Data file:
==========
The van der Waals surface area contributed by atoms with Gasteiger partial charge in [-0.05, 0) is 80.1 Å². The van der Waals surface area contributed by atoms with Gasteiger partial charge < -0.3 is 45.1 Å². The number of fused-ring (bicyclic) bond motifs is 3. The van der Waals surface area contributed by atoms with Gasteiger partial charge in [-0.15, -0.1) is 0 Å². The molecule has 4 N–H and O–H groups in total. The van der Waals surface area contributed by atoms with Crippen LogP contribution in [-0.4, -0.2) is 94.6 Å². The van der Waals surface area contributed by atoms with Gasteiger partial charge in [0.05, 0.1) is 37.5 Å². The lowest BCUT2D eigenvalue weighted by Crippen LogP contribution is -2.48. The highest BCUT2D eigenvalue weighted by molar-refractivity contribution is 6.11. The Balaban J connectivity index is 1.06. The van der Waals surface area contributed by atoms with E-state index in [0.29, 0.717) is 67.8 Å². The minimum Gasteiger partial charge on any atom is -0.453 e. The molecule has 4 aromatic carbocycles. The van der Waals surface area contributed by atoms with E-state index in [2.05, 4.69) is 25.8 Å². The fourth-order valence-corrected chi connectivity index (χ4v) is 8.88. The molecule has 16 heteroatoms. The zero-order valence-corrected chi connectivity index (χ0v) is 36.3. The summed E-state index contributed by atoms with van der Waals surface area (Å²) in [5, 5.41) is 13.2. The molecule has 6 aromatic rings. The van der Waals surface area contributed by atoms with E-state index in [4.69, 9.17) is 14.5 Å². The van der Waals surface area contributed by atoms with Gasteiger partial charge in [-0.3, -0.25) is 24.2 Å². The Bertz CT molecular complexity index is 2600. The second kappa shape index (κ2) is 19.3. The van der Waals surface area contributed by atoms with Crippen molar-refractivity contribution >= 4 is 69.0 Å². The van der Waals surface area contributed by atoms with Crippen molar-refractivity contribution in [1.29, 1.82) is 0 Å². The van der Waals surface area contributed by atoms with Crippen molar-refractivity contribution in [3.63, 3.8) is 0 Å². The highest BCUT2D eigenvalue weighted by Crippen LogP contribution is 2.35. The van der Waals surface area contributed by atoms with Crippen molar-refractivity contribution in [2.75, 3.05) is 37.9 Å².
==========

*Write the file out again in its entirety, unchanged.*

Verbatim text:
The van der Waals surface area contributed by atoms with Gasteiger partial charge in [-0.05, 0) is 80.1 Å². The van der Waals surface area contributed by atoms with Gasteiger partial charge < -0.3 is 45.1 Å². The number of fused-ring (bicyclic) bond motifs is 3. The van der Waals surface area contributed by atoms with Gasteiger partial charge in [-0.15, -0.1) is 0 Å². The molecule has 4 N–H and O–H groups in total. The van der Waals surface area contributed by atoms with Crippen LogP contribution in [-0.4, -0.2) is 94.6 Å². The van der Waals surface area contributed by atoms with Gasteiger partial charge in [0.05, 0.1) is 37.5 Å². The lowest BCUT2D eigenvalue weighted by Crippen LogP contribution is -2.48. The highest BCUT2D eigenvalue weighted by molar-refractivity contribution is 6.11. The Balaban J connectivity index is 1.06. The van der Waals surface area contributed by atoms with E-state index in [0.29, 0.717) is 67.8 Å². The minimum Gasteiger partial charge on any atom is -0.453 e. The molecule has 4 aromatic carbocycles. The van der Waals surface area contributed by atoms with E-state index in [2.05, 4.69) is 25.8 Å². The fourth-order valence-corrected chi connectivity index (χ4v) is 8.88. The molecule has 16 heteroatoms. The zero-order valence-corrected chi connectivity index (χ0v) is 36.3. The summed E-state index contributed by atoms with van der Waals surface area (Å²) in [5, 5.41) is 13.2. The molecule has 6 aromatic rings. The van der Waals surface area contributed by atoms with E-state index in [4.69, 9.17) is 14.5 Å². The van der Waals surface area contributed by atoms with Gasteiger partial charge in [-0.3, -0.25) is 24.2 Å². The Bertz CT molecular complexity index is 2600. The second kappa shape index (κ2) is 19.3. The van der Waals surface area contributed by atoms with Crippen molar-refractivity contribution >= 4 is 69.0 Å². The van der Waals surface area contributed by atoms with Crippen molar-refractivity contribution in [1.29, 1.82) is 0 Å². The van der Waals surface area contributed by atoms with Crippen molar-refractivity contribution in [3.63, 3.8) is 0 Å². The highest BCUT2D eigenvalue weighted by Crippen LogP contribution is 2.35. The van der Waals surface area contributed by atoms with Crippen molar-refractivity contribution in [2.75, 3.05) is 37.9 Å².